We know that when earlier civilizations collapsed, the downfall tended not to happen all at once. Based on an analysis by Peter Turchin and Sergey Nefedov in their book, Secular Cycles, economies tended to first hit a period of stagflation, for perhaps 40 or 50 years. In a way, today’s economy has been in a period of stagflation since the 1970s, when it became apparent that oil was becoming more difficult to extract. To hide the problem, increasing debt was issued at ever-lower interest rates.

According to Turchin and Nefedov, the stagflation stage eventually moves into a steeper “crisis” period, marked by overturned governments, debt defaults, and falling population. In the examples analyzed by Turchin and Nefedov, this crisis portion of the cycle took 20 to 50 years. It seems to me that the world economy reached the beginning of the crisis period in 2020 when lockdowns in response to the novel coronavirus pushed the weakened world economy down further.

The examples examined by Turchin and Nefedov occurred in the time period before fossil fuels were widely used. It may very well be that the current collapse takes place more rapidly than those in the past, because of dependency on international supply lines and an international banking system. The world economy is also very dependent on electricity–something that may not last. Thus, there seems to be a chance that the crisis phase may last a shorter length of time than 20 to 50 years. It likely won’t last only a year or two, however. The economy can be expected to fall apart, but somewhat slowly. The big questions are, “How slowly?” “Can some parts continue for years, while others disappear quickly?”

Some Kinds of Things to Expect in 2021 (and beyond)

[1] More overturned governments and attempts at overturned governments.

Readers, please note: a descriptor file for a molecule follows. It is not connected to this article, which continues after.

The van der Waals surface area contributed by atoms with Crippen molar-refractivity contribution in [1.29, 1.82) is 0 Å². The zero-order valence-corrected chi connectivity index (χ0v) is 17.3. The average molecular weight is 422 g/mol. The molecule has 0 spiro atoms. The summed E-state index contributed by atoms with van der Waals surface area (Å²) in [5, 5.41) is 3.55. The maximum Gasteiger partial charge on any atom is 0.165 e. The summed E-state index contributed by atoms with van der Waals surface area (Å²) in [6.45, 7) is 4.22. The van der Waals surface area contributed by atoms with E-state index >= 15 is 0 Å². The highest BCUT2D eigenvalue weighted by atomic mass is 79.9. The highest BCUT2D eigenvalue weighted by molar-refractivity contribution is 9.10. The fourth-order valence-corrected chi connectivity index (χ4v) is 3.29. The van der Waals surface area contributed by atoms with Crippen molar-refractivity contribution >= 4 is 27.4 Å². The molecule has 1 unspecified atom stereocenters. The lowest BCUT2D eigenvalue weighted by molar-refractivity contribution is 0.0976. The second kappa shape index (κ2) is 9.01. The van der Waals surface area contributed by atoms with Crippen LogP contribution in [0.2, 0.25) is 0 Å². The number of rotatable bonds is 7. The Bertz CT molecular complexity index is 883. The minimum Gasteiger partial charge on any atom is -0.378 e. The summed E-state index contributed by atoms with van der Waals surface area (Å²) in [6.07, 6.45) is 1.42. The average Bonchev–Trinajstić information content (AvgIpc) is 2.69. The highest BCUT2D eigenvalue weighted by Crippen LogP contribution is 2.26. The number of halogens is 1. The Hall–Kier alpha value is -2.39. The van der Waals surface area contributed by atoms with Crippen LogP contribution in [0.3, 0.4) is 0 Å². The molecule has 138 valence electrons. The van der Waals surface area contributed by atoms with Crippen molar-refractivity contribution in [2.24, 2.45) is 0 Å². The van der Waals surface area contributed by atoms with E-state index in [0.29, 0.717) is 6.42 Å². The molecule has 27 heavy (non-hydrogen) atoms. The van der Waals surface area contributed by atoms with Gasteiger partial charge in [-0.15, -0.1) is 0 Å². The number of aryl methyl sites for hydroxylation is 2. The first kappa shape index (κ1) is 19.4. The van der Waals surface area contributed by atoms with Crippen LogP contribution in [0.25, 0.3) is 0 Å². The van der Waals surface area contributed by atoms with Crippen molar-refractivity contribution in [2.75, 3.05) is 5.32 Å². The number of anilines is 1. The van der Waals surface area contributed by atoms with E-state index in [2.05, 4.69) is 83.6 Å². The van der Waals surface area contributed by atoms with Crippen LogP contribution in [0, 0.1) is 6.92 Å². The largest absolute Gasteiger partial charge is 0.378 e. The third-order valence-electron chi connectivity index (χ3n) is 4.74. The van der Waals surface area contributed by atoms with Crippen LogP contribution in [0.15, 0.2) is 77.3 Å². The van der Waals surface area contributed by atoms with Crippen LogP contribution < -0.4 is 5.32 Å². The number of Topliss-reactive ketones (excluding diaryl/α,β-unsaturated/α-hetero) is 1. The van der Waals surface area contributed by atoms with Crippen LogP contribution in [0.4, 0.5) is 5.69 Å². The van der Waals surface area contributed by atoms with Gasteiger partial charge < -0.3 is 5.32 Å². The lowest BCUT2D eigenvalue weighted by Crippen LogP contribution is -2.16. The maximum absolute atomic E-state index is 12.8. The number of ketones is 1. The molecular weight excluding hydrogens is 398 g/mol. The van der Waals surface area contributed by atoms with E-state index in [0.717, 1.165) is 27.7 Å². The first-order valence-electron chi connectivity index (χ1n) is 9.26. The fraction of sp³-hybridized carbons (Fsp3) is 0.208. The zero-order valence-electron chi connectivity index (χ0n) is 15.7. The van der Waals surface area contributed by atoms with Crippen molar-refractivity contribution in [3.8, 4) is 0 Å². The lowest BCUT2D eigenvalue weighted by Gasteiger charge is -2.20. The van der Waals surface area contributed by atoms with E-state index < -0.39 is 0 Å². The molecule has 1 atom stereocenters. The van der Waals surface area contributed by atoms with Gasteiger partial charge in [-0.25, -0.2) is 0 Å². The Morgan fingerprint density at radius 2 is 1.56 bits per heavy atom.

With increasing wage disparity, there tend to be more and more unhappy workers at the bottom end of the wage distribution. At the same time, there are likely to be people who are unhappy with the need for high taxes to try to fix the problems of the people at the bottom end of the wage distribution. Either of these groups can attempt to overturn their government if the government’s handling of current problems is not to the group’s liking.

[2] More debt defaults.

During the stagflation period that the world economy has been through, more and more debt has been added at ever-lower interest rates. Much of this huge amount of debt relates to property that is no longer of much use (airplanes without passengers; office buildings that are no longer needed because people now work at home; restaurants without enough patrons; factories without enough orders). Governments will try to avoid defaults as long as possible, but eventually, the unreasonableness of this situation will prevail. The impact of defaults can be expected to affect many parts of the economy, including banks, insurance companies and pension plans.

[3] Extraordinarily slow progress in defeating COVID-19.

There seems to be a significant chance that COVID-19 is lab-made. In fact, the many variations of COVID-19 may also be lab made. Researchers around the world have been studying “Gain of Function” in viruses for more than 20 years, allowing the researchers to “tweak” viruses in whatever way they desire. There seem to be several variations on the original virus now. A suicidal/homicidal researcher could decide to “take out” as many other people as possible, by creating yet another variation on COVID-19.